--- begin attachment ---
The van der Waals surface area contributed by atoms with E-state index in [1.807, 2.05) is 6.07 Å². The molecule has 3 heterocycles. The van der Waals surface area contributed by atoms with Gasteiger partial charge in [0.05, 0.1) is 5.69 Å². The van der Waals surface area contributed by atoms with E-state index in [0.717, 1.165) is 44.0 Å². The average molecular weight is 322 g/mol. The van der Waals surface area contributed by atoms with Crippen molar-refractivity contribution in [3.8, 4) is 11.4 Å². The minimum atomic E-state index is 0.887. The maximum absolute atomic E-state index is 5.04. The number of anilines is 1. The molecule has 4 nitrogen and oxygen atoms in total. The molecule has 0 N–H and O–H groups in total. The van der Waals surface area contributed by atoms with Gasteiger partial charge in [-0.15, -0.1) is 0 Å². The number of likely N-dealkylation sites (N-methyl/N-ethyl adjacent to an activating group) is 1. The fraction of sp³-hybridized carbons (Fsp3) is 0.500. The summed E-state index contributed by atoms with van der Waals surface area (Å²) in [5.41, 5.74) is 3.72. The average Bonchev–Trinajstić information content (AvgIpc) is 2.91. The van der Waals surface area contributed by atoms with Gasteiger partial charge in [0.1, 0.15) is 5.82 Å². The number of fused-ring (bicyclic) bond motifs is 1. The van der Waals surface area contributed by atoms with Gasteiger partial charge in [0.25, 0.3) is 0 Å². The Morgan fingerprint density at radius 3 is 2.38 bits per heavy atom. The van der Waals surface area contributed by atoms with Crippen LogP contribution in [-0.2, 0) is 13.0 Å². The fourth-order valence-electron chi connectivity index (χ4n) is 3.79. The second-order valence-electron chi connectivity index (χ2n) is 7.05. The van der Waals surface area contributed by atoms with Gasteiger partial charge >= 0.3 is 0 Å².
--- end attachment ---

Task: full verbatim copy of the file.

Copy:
The van der Waals surface area contributed by atoms with E-state index in [1.807, 2.05) is 6.07 Å². The molecule has 3 heterocycles. The van der Waals surface area contributed by atoms with Gasteiger partial charge in [0.05, 0.1) is 5.69 Å². The van der Waals surface area contributed by atoms with E-state index in [0.717, 1.165) is 44.0 Å². The average molecular weight is 322 g/mol. The van der Waals surface area contributed by atoms with Crippen molar-refractivity contribution in [3.8, 4) is 11.4 Å². The minimum atomic E-state index is 0.887. The maximum absolute atomic E-state index is 5.04. The number of anilines is 1. The molecule has 4 nitrogen and oxygen atoms in total. The molecule has 0 N–H and O–H groups in total. The van der Waals surface area contributed by atoms with Gasteiger partial charge in [-0.15, -0.1) is 0 Å². The number of likely N-dealkylation sites (N-methyl/N-ethyl adjacent to an activating group) is 1. The fraction of sp³-hybridized carbons (Fsp3) is 0.500. The summed E-state index contributed by atoms with van der Waals surface area (Å²) in [5.41, 5.74) is 3.72. The average Bonchev–Trinajstić information content (AvgIpc) is 2.91. The van der Waals surface area contributed by atoms with Gasteiger partial charge in [0.1, 0.15) is 5.82 Å². The number of fused-ring (bicyclic) bond motifs is 1. The van der Waals surface area contributed by atoms with Gasteiger partial charge in [0.25, 0.3) is 0 Å². The Morgan fingerprint density at radius 3 is 2.38 bits per heavy atom. The van der Waals surface area contributed by atoms with Crippen LogP contribution in [-0.2, 0) is 13.0 Å². The fourth-order valence-electron chi connectivity index (χ4n) is 3.79. The second-order valence-electron chi connectivity index (χ2n) is 7.05. The van der Waals surface area contributed by atoms with Gasteiger partial charge >= 0.3 is 0 Å².